Minister fosters stronger business and cultural links between Māori and Malaysia

  • Te Ururoa Flavell
Economic Development Maori Development

Māori Development Minister and Associate Minister for Economic Development Te Ururoa Flavell will leave tomorrow for a business and cultural mission to Malaysia with a focus on the food and beverage sector.  

“We know that Malaysia is a proven market opportunity with plenty of un-tapped scope to explore for Māori businesses. Malaysia is one of our top 10 trading partners and the second biggest in the ASEAN region. 

“The bulk of Malaysia’s imports are food ingredients with our top exports to Malaysia in food and beverage including milk, beef, sheep and goat meat, kiwifruit, apples, malt extract and butter,” says Mr Flavell. 

Market forecasts expect total food and beverage sales in Malaysia to grow to around US $21.17 billion in the next three years. 

“We have a close relationship with Malaysia including strong ties in trade, security and education, and we want to build on our strengths in areas like food and beverage which offers huge potential for added value consumer branded products.”

“There’s been some really good progress, but we want to take advantage of the buoyant economy to make some permanent gains for Māori.  Positioning and profiling Māori food and beverage brands and product ranges in the Malaysian market is one of the key outcomes we’re trying to achieve during this visit.

“We know supporting our people to develop strong export relationships is vital for Aotearoa and our aim is to make Māori businesses internationally successful.”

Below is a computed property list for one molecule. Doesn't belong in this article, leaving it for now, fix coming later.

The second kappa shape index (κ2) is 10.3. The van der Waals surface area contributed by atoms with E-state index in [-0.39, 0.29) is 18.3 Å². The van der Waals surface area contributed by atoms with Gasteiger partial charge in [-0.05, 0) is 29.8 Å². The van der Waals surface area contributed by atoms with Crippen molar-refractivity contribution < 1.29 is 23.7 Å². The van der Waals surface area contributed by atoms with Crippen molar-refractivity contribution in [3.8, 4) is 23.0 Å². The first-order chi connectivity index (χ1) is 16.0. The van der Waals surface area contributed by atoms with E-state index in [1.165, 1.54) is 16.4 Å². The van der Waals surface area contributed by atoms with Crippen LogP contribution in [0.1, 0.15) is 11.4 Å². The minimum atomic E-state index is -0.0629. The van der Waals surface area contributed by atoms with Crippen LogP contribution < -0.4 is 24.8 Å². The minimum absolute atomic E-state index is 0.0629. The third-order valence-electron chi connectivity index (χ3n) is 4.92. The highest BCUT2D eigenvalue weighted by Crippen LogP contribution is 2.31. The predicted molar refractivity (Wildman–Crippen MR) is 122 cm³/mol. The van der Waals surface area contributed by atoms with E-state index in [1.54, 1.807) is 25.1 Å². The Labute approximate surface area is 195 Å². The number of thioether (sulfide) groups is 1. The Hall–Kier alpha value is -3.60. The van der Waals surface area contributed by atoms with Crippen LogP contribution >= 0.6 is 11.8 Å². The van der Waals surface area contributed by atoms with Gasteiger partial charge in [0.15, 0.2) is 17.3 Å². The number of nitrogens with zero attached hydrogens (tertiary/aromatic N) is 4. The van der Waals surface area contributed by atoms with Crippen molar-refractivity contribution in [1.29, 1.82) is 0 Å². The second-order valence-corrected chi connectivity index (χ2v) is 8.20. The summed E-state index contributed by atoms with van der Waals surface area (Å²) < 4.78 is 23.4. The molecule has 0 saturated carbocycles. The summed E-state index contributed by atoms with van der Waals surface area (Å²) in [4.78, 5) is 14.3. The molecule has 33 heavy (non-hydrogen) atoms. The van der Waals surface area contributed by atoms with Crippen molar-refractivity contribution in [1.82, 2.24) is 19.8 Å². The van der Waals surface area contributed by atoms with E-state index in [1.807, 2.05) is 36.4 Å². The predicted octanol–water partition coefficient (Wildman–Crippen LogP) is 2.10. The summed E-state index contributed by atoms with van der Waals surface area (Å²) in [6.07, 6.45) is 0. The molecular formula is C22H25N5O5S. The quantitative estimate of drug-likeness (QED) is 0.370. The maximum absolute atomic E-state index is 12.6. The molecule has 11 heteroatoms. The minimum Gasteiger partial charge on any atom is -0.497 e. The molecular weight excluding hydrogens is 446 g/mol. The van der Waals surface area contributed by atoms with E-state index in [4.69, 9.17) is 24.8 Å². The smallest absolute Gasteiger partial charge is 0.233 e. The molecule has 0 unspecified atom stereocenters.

Joining the Minister on the business and cultural mission to Malaysia are

seven business leaders from the food and beverage, dairy, seafood and tourism sectors. The group will connect with government and business leaders in Kuala Lumpur, Kota Kinabalu and Singapore.

“They are important business leaders in the Māori economy which has a blueprint to be a productive, innovative, export-oriented and internationally connected powerhouse.

“This blueprint is called He kai kei aku ringa, the Crown-Māori Economic Growth Partnership – and is a metaphor for the self-determination of Māori which literally means ‘growing food by our own hands’.”

The visit will also include a cultural exchange between Māori and the indigenous Sabah people in Kota Kinabalu, Malaysia.

“As indigenous people to the Asia-Pacific region we share ancient links and values. Our visit presents an opportunity for us to foster Māori-Malaysian business and cultural connections, by initiating new links that put relationships first, before getting down to business.”

During the visit the Minister and delegation will have the opportunity to pay their respects to the fallen New Zealand service personnel buried at Cheras Cemetery in Kuala Lumpur, Malaysia and Kranji Cemetery in Singapore.

Mr Flavell will attend the inauguration of President-elect of Timor Leste, Francisco Guterres on behalf of the Government and returns to New Zealand on Sunday, 21 May.